By Florian Sever
April 28, 2011
Sealaska Corporation is due to receive yet another allotment of land, separate and apart from the land that Sealaska is trying to get through the Sealaska Lands Bill. Sealaska has asked the BLM for 11 acres of land surrounding the falls where Lake Redoubt drains into Redoubt Bay, near Sitka. The falls are a popular site for subsistence fishing for sockeye salmon. Many people in Sitka rely on this fishery for a part of their livelihood. I question what Sealaska shareholders have to gain from the proposed conveyance of 11 acres of Forest Service land at Redoubt Falls into private Sealaska Corporation hands.
If Sealaska leaves the land in its present state and the public is granted full access, it seems as though shareholders would gain nothing from the conveyance aside from the satisfaction of knowing they hold title. I accept this is as a fair reason for shareholders to want the land, particularly if it is of historic cultural significance, which the Forest Service disputes.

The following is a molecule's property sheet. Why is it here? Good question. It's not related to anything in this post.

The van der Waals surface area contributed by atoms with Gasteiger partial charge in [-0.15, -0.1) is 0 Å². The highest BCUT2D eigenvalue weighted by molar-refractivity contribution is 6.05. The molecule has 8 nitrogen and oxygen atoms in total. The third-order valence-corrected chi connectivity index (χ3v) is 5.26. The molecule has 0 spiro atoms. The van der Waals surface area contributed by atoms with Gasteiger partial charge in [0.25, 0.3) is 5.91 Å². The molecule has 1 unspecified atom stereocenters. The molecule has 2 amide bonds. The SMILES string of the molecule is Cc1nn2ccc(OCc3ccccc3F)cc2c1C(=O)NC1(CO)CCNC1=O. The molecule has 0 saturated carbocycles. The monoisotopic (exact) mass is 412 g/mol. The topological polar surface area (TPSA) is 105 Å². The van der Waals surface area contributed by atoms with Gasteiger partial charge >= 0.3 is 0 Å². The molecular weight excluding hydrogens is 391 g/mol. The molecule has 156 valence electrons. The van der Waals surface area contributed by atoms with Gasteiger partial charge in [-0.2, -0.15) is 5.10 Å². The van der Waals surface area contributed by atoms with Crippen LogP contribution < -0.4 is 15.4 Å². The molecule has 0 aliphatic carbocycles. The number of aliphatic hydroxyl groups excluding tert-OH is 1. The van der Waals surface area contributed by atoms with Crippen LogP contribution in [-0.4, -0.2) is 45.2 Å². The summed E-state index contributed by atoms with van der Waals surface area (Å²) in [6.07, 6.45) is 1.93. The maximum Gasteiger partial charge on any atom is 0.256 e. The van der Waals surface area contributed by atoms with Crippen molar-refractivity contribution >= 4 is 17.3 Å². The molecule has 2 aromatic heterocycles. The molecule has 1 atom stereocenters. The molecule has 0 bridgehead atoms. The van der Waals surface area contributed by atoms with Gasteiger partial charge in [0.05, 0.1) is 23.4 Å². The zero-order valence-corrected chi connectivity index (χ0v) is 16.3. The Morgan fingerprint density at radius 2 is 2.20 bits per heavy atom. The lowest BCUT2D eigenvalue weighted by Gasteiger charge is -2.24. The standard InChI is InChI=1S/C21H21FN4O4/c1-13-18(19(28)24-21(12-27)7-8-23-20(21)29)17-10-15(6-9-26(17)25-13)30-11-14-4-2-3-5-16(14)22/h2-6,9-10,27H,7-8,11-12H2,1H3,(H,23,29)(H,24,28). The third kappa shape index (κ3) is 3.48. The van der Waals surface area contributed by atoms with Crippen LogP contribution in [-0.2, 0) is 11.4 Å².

I have much more trouble seeing how shareholders would benefit from a conveyance if Sealaska did not permit public access to the land, or if Sealaska sought to develop it. Prohibiting the existing public use for subsistence fishing would only result in hard feelings and animosity toward the corporation. The animosity would be even greater if Sealaska developed the property and the site was altered forever. The economic benefit to each shareholder from such development would be miniscule compared to what would be lost.
Sealaska has been unclear in its intentions for the Redoubt Falls site, but I am hopeful the corporate board is giving full consideration to what shareholders and the public have to gain from future uses of the site.
Received April 26, 2011 - Published April 28, 2011
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